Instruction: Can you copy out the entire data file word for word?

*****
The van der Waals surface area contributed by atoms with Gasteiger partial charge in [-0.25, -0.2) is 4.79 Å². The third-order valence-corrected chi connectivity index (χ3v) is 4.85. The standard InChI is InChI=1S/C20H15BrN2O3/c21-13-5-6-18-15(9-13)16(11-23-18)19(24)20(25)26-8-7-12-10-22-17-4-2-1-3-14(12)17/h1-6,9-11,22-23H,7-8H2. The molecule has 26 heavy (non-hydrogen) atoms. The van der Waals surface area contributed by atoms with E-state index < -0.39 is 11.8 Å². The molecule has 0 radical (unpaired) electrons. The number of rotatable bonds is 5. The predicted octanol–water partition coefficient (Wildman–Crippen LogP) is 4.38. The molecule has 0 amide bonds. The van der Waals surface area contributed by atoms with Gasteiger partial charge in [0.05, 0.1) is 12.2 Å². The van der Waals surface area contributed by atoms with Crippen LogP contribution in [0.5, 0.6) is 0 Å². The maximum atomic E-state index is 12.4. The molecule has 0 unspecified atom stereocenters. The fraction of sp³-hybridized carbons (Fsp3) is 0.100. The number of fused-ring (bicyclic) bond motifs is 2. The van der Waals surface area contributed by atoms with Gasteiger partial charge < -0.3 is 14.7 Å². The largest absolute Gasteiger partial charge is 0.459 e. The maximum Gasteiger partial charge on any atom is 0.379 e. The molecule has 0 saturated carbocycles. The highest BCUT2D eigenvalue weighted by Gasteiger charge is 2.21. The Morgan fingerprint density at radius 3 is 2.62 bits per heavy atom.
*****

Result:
The van der Waals surface area contributed by atoms with Gasteiger partial charge in [-0.25, -0.2) is 4.79 Å². The third-order valence-corrected chi connectivity index (χ3v) is 4.85. The standard InChI is InChI=1S/C20H15BrN2O3/c21-13-5-6-18-15(9-13)16(11-23-18)19(24)20(25)26-8-7-12-10-22-17-4-2-1-3-14(12)17/h1-6,9-11,22-23H,7-8H2. The molecule has 26 heavy (non-hydrogen) atoms. The van der Waals surface area contributed by atoms with E-state index < -0.39 is 11.8 Å². The molecule has 0 radical (unpaired) electrons. The number of rotatable bonds is 5. The predicted octanol–water partition coefficient (Wildman–Crippen LogP) is 4.38. The molecule has 0 amide bonds. The van der Waals surface area contributed by atoms with Gasteiger partial charge in [0.05, 0.1) is 12.2 Å². The van der Waals surface area contributed by atoms with Crippen LogP contribution in [0.5, 0.6) is 0 Å². The maximum atomic E-state index is 12.4. The molecule has 0 unspecified atom stereocenters. The fraction of sp³-hybridized carbons (Fsp3) is 0.100. The number of fused-ring (bicyclic) bond motifs is 2. The van der Waals surface area contributed by atoms with Gasteiger partial charge < -0.3 is 14.7 Å². The largest absolute Gasteiger partial charge is 0.459 e. The maximum Gasteiger partial charge on any atom is 0.379 e. The molecule has 0 saturated carbocycles. The highest BCUT2D eigenvalue weighted by Gasteiger charge is 2.21. The Morgan fingerprint density at radius 3 is 2.62 bits per heavy atom.